Pyranha 9R vs. 9R II
What I found is the 9R II is a bit easier to maneuver than the original. Sweep strokes are more effective at pivoting the boat and it is easier to switch from one edge to the other for changing direction mid-carve. This results in a boat that has less tendency to lock into a line or direction, making course corrections and fixing mistakes easier. Although, this comes at a small cost to the primary stability. There were a few occasions where I got tripped up by a cross-current and felt I was going to flip, only to be saved by the rock-solid secondary stability.
The 9R II is also quite a bit easier to boof than the original. Although I wasn’t able to get the boat out to run any waterfalls, I was better able to lift the bow up and over waves and holes, making for an overall drier ride. This is no surprise since the 9R II has more rocker, especially in the bow. The modifications to the so-called wave deflectors also help.
With the 9R II, Pyranha made the wave deflectors a bit smaller and softer. This works out fine as the ones on my original are pretty banged up from bouncing off rocks and I’d bet the newer style will stand up better to abuse.
Pyranha also added another feature on the bow, a small concave area following the bow profile further helps to deflect water and keep the bow dry. Surfing a wave confirmed these features really work. I was able to find a few waves I could surf in the 9R II, with water shooting out away from the bow, where the original would pearl and flush off the wave. The downside was on waves I could surf in either boat, where the 9R II felt twitchy, and I could feel a lot of pressure on the bow wanting to knock it side-to-side.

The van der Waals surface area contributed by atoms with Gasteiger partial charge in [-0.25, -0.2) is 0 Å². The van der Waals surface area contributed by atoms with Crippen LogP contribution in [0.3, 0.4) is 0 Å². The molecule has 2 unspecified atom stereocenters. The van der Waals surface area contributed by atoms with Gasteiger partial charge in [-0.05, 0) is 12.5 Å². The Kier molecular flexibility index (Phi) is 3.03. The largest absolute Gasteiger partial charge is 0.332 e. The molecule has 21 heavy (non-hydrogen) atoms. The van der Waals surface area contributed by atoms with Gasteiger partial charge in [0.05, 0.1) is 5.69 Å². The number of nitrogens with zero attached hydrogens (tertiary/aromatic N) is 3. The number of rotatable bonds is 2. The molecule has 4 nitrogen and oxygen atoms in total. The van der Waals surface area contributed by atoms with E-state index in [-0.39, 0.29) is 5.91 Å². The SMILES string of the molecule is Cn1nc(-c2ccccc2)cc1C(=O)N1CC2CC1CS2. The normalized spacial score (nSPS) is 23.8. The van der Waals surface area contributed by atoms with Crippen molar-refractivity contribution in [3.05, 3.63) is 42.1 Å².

One of the few shortcomings of the original 9R I heard Pyranha was working on with the 9R II is the boat’s tendency to plane-out. This happens when you exceed the hull speed of a boat, usually resulting in a loss of control. Think of it like hitting a patch of black ice while driving down the freeway. This tends to happen when landing off a drop, skipping over a hole or eddying out of a fast-moving current. When the 9R planes out, the stern squats down into the water and takes away your edge control for a split second until it slows down. This is a tricky problem to solve, especially with increased rocker. The fix for this is the broader stern on the 9R II, which helps keep the stern from sinking, leaving the boat flatter and the paddler more in control.
The goal for the 9R II was to take what Pyranha has learned from the 9R, and produce something even faster, with more accessible performance, and greater control at top speed. They nailed it. The changes result in a kayak that is more forgiving to paddle, without losing any of the rally-car feel and the fast-is-fun soul of the original. I’ve been searching for my next boat and I think the 9R II may just be the ticket.
When the sequel is even better than the original. Like say, The Empire Strikes Back and Mad Max Beyond Thunderdome . | Photo: Jill McLellan